So of course no translation gets Isa53 right enough: passage is rife with rape-and-pillage-cause-of-pregnancy metaphor, which continues through at least the end of Isa55. The most famous of the Greek plays is "Ion", by Euripedes, which is a myth of the origin of the Greek Sea Peoples, and has a lot in common with Genesis 3-6. So this format chosen in Isa53, which of course was originally written in Hebrew (and elegantly, wittily, sometimes crass, as here in Chap53) -- well, it tweaks that myth. Maybe that's why Paul makes both the play and Isa53 his founding framework in crafting Ephesians, which is about God's Superior Begetting Plan. Paul has no qualms about being crass if it makes the Word clear to the hearer.

If Christians understood Isa53 from the original languages, they'd never mistake the 'spiritual life' as a system of works; they'd never doubt that salvation is permanent; and they'd never misunderstand or deny Trinity or the Hypostatic Union. They'd want to start learning the original languages of Scripture while physical babies, and would want to live on and in Scripture 24/7, just like God ordered, way back in Deut6 (and ever since). Moreover, pastors -- who should be paid a bizillion dollars! -- would be freed up from all that handholding, and could spend their time the way God ordained it: studying and teaching from the Inspired Text. Kinda big importance to this passage, eh?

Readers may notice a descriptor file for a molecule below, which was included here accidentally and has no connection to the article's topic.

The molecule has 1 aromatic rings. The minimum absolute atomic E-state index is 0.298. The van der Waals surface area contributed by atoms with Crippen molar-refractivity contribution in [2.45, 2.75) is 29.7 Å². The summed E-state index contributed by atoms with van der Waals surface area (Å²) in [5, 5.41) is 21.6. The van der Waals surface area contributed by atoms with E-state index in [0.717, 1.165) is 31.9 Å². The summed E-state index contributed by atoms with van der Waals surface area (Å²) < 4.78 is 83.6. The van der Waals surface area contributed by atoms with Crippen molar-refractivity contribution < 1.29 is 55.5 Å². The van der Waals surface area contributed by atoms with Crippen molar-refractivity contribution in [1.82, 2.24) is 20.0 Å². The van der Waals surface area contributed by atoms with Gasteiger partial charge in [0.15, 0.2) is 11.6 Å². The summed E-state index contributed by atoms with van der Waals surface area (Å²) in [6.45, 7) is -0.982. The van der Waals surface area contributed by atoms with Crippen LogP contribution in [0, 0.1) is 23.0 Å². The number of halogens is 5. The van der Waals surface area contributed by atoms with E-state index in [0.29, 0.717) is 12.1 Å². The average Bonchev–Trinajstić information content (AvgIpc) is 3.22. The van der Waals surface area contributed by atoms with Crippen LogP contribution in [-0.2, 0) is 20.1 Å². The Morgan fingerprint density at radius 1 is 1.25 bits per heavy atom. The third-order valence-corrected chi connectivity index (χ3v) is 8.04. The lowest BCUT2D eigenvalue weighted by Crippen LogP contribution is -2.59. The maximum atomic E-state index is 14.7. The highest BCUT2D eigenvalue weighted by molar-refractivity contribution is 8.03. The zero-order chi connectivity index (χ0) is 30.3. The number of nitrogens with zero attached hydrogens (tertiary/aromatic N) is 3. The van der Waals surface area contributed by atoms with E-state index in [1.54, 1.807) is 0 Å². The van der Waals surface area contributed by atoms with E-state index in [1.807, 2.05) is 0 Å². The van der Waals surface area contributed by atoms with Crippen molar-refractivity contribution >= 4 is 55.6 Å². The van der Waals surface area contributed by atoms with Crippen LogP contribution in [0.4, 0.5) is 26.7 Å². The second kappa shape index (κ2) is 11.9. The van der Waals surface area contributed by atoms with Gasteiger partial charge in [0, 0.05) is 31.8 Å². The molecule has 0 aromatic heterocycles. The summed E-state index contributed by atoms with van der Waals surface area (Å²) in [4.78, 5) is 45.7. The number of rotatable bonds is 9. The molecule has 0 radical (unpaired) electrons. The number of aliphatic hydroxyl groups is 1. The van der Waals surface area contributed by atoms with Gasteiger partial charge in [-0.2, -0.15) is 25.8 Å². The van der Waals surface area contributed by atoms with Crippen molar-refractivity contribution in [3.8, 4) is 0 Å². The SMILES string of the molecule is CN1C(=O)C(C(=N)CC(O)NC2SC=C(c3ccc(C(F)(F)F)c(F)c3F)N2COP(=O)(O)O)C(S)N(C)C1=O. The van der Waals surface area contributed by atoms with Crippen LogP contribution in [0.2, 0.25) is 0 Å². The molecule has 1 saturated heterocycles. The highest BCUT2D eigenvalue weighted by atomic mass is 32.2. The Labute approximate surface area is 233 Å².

And why is that? BECAUSE THE ENTIRE ISA53-55 IS A PREGNANCY METAPHOR as a result of which you get the WORD in you. That's it, because that's how our Sins Were Paid On the Cross: by His Thinking. He was 'made pregnant' with our sins, so we can be Born From Above, John 3:3, 7. "Born Again" isn't really the right translation, but "from above" -- which you need to know, to see the up-up-up-sweet-savor-of-His-Thinking-to-God-sacrifice rhetoric which Isaiah uses.. and John 3 references. Idea that His Thinking went 'above', so now you down here can be 'born from above' to go up above to Heaven when you die. Beautiful wordplay like that is typical in every Bible verse. Translations bland it all out, putting the reader to sleep and confusion. Oh well.